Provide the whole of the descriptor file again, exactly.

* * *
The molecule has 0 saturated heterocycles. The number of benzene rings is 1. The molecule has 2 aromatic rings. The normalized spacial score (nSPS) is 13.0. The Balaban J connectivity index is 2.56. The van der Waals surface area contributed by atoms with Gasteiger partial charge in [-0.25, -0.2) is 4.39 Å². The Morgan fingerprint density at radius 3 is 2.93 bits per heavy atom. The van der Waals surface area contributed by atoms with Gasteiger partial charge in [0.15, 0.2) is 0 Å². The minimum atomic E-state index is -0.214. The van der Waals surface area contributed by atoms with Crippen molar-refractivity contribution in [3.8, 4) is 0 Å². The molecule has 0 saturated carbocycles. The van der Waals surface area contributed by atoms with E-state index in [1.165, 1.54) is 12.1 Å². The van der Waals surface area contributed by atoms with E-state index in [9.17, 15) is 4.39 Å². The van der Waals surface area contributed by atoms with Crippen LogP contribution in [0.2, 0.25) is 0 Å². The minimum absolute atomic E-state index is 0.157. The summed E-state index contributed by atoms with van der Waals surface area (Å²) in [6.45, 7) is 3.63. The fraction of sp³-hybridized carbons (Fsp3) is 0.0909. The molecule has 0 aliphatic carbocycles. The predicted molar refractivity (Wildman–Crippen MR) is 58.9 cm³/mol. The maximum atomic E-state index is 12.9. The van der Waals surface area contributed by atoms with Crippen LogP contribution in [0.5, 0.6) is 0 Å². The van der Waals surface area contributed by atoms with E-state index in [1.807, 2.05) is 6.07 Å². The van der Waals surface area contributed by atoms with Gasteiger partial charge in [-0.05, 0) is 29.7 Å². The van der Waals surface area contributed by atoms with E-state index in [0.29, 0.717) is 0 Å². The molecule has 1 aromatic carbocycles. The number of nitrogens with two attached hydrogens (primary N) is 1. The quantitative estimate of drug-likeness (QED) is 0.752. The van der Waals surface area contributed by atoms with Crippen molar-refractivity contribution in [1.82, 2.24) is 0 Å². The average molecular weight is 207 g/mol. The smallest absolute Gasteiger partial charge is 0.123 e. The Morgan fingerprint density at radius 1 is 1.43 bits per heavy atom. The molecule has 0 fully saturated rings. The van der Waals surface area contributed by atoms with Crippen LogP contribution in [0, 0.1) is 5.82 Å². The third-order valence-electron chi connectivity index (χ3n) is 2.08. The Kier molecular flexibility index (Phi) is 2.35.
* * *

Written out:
The molecule has 0 saturated heterocycles. The number of benzene rings is 1. The molecule has 2 aromatic rings. The normalized spacial score (nSPS) is 13.0. The Balaban J connectivity index is 2.56. The van der Waals surface area contributed by atoms with Gasteiger partial charge in [-0.25, -0.2) is 4.39 Å². The Morgan fingerprint density at radius 3 is 2.93 bits per heavy atom. The van der Waals surface area contributed by atoms with Gasteiger partial charge in [0.15, 0.2) is 0 Å². The minimum atomic E-state index is -0.214. The van der Waals surface area contributed by atoms with Crippen molar-refractivity contribution in [3.8, 4) is 0 Å². The molecule has 0 saturated carbocycles. The van der Waals surface area contributed by atoms with E-state index in [1.165, 1.54) is 12.1 Å². The van der Waals surface area contributed by atoms with E-state index in [9.17, 15) is 4.39 Å². The van der Waals surface area contributed by atoms with Crippen LogP contribution in [0.2, 0.25) is 0 Å². The minimum absolute atomic E-state index is 0.157. The summed E-state index contributed by atoms with van der Waals surface area (Å²) in [6.45, 7) is 3.63. The fraction of sp³-hybridized carbons (Fsp3) is 0.0909. The molecule has 0 aliphatic carbocycles. The predicted molar refractivity (Wildman–Crippen MR) is 58.9 cm³/mol. The maximum atomic E-state index is 12.9. The van der Waals surface area contributed by atoms with Crippen LogP contribution in [0.5, 0.6) is 0 Å². The van der Waals surface area contributed by atoms with E-state index in [1.807, 2.05) is 6.07 Å². The van der Waals surface area contributed by atoms with Gasteiger partial charge in [-0.05, 0) is 29.7 Å². The van der Waals surface area contributed by atoms with E-state index in [0.29, 0.717) is 0 Å². The molecule has 1 aromatic carbocycles. The number of nitrogens with two attached hydrogens (primary N) is 1. The quantitative estimate of drug-likeness (QED) is 0.752. The van der Waals surface area contributed by atoms with Crippen molar-refractivity contribution in [1.82, 2.24) is 0 Å². The average molecular weight is 207 g/mol. The smallest absolute Gasteiger partial charge is 0.123 e. The Morgan fingerprint density at radius 1 is 1.43 bits per heavy atom. The molecule has 0 fully saturated rings. The van der Waals surface area contributed by atoms with Crippen LogP contribution in [0, 0.1) is 5.82 Å². The third-order valence-electron chi connectivity index (χ3n) is 2.08. The Kier molecular flexibility index (Phi) is 2.35.